Aside from NXP, designers of DSRC-based V2V chips and systems include Autotalks/STMicroelectronics, Savari, Qulacomm, Cohda Wireless and Renesas.
The notice of proposed rulemaking will be open for public comment for 90 days. According to the DoT, the process from publication of the NPRM to a Federal Motor Vehicle Safety Standard usually takes about one year. Two years after that the phase-in period begins with half of new vehicles in the first year being affected, 75% in the second year and 100% from the third year on.
NXP expects V2V to become binding in 2019. Noting that carmakers are already getting ready with 2019 model-year cars, Reger said the NPRM issued this week is a great stimulus for V2V chips.
Not done fighting
The NPRM doesn’t necessarily suggest that those who have fought hard to promote the use of cellular technology in V2V, instead of DSRC, are quietly going away.
Asked what will happen between now and the final rule, Drue Freeman, an Advisory Board Member to Savari, Inc., said, “I do expect a lot of lobbying from the anti-DSRC front during the next 90 days.”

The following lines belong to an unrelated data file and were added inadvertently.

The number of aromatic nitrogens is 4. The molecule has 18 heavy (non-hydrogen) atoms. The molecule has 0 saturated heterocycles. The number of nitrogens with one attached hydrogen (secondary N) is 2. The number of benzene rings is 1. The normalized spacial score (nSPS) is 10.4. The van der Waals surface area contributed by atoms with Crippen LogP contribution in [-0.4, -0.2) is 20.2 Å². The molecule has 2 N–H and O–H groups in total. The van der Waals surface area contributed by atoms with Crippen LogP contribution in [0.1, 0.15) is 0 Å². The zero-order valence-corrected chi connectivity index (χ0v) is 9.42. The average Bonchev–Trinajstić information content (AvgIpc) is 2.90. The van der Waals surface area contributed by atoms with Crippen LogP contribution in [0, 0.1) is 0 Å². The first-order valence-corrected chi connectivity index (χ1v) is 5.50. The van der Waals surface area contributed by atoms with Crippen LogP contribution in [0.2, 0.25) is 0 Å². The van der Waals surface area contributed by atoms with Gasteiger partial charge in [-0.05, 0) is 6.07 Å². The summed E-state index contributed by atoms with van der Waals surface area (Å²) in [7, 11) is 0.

More specifically, Freeman mentioned that “the same people who are pushing hard for everyone to sit back and wait for several years while they create a standard for 5G V2X, start testing against that standard, and build up a sufficient knowledge base to get us in 5 years where we are today with DSRC.”
In short, those in the anti-DSRC camp “are not done fighting,” he said. “For sure they should keep moving forward with 5G and keep innovating, but we need to get V2V on the road sooner than later. Even with this Proposed Rule Making, it will be several years before you see widespread deployment of V2V. It makes no sense to delay things even further.”